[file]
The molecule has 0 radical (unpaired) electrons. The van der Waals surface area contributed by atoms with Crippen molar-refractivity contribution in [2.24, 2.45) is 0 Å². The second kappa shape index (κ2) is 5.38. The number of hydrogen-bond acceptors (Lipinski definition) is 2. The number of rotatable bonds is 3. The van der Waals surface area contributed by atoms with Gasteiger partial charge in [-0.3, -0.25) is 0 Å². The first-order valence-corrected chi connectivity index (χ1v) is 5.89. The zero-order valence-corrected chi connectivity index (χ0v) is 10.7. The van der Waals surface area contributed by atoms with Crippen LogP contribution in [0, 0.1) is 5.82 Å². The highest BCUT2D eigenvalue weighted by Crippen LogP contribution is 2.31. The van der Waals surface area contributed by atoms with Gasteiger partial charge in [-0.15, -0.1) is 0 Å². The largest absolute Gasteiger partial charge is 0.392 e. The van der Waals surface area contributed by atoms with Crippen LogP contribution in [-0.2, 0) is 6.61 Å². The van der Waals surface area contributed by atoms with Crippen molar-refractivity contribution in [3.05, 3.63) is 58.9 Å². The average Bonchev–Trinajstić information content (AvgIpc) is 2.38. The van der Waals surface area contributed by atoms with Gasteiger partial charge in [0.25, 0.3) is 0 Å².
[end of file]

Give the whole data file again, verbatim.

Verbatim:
The molecule has 0 radical (unpaired) electrons. The van der Waals surface area contributed by atoms with Crippen molar-refractivity contribution in [2.24, 2.45) is 0 Å². The second kappa shape index (κ2) is 5.38. The number of hydrogen-bond acceptors (Lipinski definition) is 2. The number of rotatable bonds is 3. The van der Waals surface area contributed by atoms with Gasteiger partial charge in [-0.3, -0.25) is 0 Å². The first-order valence-corrected chi connectivity index (χ1v) is 5.89. The zero-order valence-corrected chi connectivity index (χ0v) is 10.7. The van der Waals surface area contributed by atoms with Crippen LogP contribution in [0, 0.1) is 5.82 Å². The highest BCUT2D eigenvalue weighted by Crippen LogP contribution is 2.31. The van der Waals surface area contributed by atoms with Gasteiger partial charge in [-0.15, -0.1) is 0 Å². The largest absolute Gasteiger partial charge is 0.392 e. The van der Waals surface area contributed by atoms with Crippen LogP contribution in [-0.2, 0) is 6.61 Å². The van der Waals surface area contributed by atoms with Crippen molar-refractivity contribution in [3.05, 3.63) is 58.9 Å². The average Bonchev–Trinajstić information content (AvgIpc) is 2.38. The van der Waals surface area contributed by atoms with Gasteiger partial charge in [0.25, 0.3) is 0 Å².